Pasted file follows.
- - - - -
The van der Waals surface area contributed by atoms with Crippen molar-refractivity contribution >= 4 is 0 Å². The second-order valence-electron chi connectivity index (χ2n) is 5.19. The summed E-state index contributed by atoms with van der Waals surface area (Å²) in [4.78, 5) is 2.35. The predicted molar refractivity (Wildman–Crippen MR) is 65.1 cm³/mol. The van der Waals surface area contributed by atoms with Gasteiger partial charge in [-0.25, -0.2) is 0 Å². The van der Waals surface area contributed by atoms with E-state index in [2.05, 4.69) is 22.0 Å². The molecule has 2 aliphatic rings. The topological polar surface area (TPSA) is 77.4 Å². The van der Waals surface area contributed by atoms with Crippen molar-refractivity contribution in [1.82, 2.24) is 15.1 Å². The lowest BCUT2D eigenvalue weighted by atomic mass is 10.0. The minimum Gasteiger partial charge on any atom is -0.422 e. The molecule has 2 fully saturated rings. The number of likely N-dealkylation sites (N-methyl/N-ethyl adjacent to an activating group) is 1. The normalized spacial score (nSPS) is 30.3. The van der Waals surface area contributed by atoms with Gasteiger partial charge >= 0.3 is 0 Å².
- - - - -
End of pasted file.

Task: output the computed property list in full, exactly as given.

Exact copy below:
The van der Waals surface area contributed by atoms with Crippen molar-refractivity contribution >= 4 is 0 Å². The second-order valence-electron chi connectivity index (χ2n) is 5.19. The summed E-state index contributed by atoms with van der Waals surface area (Å²) in [4.78, 5) is 2.35. The predicted molar refractivity (Wildman–Crippen MR) is 65.1 cm³/mol. The van der Waals surface area contributed by atoms with Gasteiger partial charge in [-0.25, -0.2) is 0 Å². The van der Waals surface area contributed by atoms with E-state index in [2.05, 4.69) is 22.0 Å². The molecule has 2 aliphatic rings. The topological polar surface area (TPSA) is 77.4 Å². The van der Waals surface area contributed by atoms with Crippen molar-refractivity contribution in [1.82, 2.24) is 15.1 Å². The lowest BCUT2D eigenvalue weighted by atomic mass is 10.0. The minimum Gasteiger partial charge on any atom is -0.422 e. The molecule has 2 fully saturated rings. The number of likely N-dealkylation sites (N-methyl/N-ethyl adjacent to an activating group) is 1. The normalized spacial score (nSPS) is 30.3. The van der Waals surface area contributed by atoms with Gasteiger partial charge >= 0.3 is 0 Å².